Boston — PSST. Hey, mister, wanna buy a room full of furniture. Cheap?'' ``How about two rooms?''
My bride-to-be and I found ourselves wishing some trench-coated stranger would pop around the corner and make the above offer -- and thus save us the ordeal of surveying endless showrooms, warehouses, factory outlets, and hole-in-the-wall furniture marts.
No such luck.
We were in the market for bedroom, dining room, living room, and casual furniture. Not that we had to buy it all at once, but we were on the lookout for, well, everything.
We had purchased two one-bedroom condominiums, one atop the other, and connected them with a spiral staircase. With the furniture left over from our single lives firmly destined for the two small side rooms, we were left with both a daunting task and a delicious opportunity: designing the two large rooms from scratch.
Make that a monumental task.
The problem -- beyond weighing needs against pocketbook -- was balancing overall motif with immediate, short-term needs and eventual, long-term plans. Little did we know that buying a couch to sit on next week might require designing a lifelong, buying-using-discarding-upscal-ing scheme that could carry us through retirement.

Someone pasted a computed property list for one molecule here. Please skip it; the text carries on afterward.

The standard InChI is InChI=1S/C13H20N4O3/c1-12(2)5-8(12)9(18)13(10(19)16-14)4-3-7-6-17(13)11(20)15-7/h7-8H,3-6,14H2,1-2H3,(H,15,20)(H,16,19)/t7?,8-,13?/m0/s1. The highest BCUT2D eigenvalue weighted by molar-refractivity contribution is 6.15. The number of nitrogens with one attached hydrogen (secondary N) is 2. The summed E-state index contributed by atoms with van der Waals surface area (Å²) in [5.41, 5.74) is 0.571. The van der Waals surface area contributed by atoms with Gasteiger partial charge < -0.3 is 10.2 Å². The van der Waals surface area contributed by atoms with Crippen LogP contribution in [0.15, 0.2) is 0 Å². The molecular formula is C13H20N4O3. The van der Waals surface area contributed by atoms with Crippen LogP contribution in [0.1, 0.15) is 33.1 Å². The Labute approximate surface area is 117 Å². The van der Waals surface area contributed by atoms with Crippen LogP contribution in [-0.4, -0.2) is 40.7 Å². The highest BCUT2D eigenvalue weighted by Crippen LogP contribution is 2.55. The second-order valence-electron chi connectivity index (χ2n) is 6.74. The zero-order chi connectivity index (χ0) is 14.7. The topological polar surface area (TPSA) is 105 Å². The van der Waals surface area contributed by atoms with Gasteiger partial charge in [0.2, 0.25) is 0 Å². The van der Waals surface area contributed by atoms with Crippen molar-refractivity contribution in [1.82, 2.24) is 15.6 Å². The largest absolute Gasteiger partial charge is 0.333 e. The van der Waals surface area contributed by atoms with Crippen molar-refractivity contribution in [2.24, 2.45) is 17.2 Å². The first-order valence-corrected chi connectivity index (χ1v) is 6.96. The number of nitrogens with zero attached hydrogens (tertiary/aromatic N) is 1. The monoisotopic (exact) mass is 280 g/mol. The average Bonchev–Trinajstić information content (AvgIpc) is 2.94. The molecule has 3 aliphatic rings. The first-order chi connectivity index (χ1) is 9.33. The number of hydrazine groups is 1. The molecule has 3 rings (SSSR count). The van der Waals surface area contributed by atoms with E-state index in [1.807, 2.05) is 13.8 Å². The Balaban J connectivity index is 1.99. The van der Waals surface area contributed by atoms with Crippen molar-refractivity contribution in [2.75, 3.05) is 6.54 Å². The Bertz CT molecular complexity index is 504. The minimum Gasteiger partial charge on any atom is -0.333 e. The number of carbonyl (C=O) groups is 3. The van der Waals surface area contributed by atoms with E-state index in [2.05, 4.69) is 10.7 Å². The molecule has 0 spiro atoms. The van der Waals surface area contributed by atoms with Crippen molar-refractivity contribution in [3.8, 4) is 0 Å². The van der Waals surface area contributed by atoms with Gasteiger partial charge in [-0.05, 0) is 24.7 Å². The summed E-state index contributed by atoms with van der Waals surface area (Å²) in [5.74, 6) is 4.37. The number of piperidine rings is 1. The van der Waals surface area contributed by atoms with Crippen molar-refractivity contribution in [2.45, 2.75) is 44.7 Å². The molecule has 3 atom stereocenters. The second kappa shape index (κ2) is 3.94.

Baby-boomers of the Yuppie generation (minus the large paychecks), my fianc'ee and I had deferred marriage nearly a decade longer than our parents. We found ourselves asking questions like: Should we skip the economy-brand, early-married motifs and get real furniture now? If we pay for furniture that's supposed to last 20 years, will we later wish we had spent less and gotten rid of it in 10? Living in early-post-collegiate form for nearly a decade, don't we deserve a few pieces of the best?
For starters we decided to narrow down the options. That meant deciding among traditional, contemporary, and antique.
We eliminated antiques as a main motif, primarily because we needed some furniture right away. One large estate sale convinced us that bidding for good-quality antiques was someone else's cup of tea: time-consuming (waiting an afternoon just to bid for item No. 341); indeterminate (not knowing where or when sales would turn up); and requiring a learned eye. Not to mention price.
We eliminated traditional furniture based on both our tastes -- influenced no doubt by wanting in some measure to distinguish ourselves from the previous generation. We didn't want something super-chic that would be ``out'' in 10 years, or something that had been around forever, either.